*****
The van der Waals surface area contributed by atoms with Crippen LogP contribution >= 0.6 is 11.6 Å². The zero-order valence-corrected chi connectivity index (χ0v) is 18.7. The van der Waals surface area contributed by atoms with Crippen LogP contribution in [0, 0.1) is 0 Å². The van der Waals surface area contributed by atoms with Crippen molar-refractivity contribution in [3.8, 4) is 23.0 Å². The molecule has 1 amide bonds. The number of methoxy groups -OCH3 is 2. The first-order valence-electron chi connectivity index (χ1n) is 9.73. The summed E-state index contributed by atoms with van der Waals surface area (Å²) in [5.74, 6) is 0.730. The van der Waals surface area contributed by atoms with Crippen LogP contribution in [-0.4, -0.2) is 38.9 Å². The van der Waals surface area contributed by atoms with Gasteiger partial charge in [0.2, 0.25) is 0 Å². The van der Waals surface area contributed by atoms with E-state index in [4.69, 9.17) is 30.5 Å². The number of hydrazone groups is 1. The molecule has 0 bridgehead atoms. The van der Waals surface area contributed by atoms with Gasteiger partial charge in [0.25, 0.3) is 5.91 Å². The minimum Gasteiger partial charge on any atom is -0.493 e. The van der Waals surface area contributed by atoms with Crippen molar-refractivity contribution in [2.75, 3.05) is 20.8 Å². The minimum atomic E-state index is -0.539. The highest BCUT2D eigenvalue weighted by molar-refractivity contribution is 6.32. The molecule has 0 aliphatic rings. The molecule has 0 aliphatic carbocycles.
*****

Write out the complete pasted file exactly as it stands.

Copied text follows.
The van der Waals surface area contributed by atoms with Crippen LogP contribution >= 0.6 is 11.6 Å². The zero-order valence-corrected chi connectivity index (χ0v) is 18.7. The van der Waals surface area contributed by atoms with Crippen LogP contribution in [0, 0.1) is 0 Å². The van der Waals surface area contributed by atoms with Crippen molar-refractivity contribution in [3.8, 4) is 23.0 Å². The molecule has 1 amide bonds. The number of methoxy groups -OCH3 is 2. The first-order valence-electron chi connectivity index (χ1n) is 9.73. The summed E-state index contributed by atoms with van der Waals surface area (Å²) in [5.74, 6) is 0.730. The van der Waals surface area contributed by atoms with Crippen LogP contribution in [-0.4, -0.2) is 38.9 Å². The van der Waals surface area contributed by atoms with Gasteiger partial charge in [0.2, 0.25) is 0 Å². The van der Waals surface area contributed by atoms with E-state index in [4.69, 9.17) is 30.5 Å². The number of hydrazone groups is 1. The molecule has 0 bridgehead atoms. The van der Waals surface area contributed by atoms with Gasteiger partial charge in [0.25, 0.3) is 5.91 Å². The minimum Gasteiger partial charge on any atom is -0.493 e. The van der Waals surface area contributed by atoms with Crippen molar-refractivity contribution in [2.75, 3.05) is 20.8 Å². The minimum atomic E-state index is -0.539. The highest BCUT2D eigenvalue weighted by molar-refractivity contribution is 6.32. The molecule has 0 aliphatic rings. The molecule has 0 aliphatic carbocycles.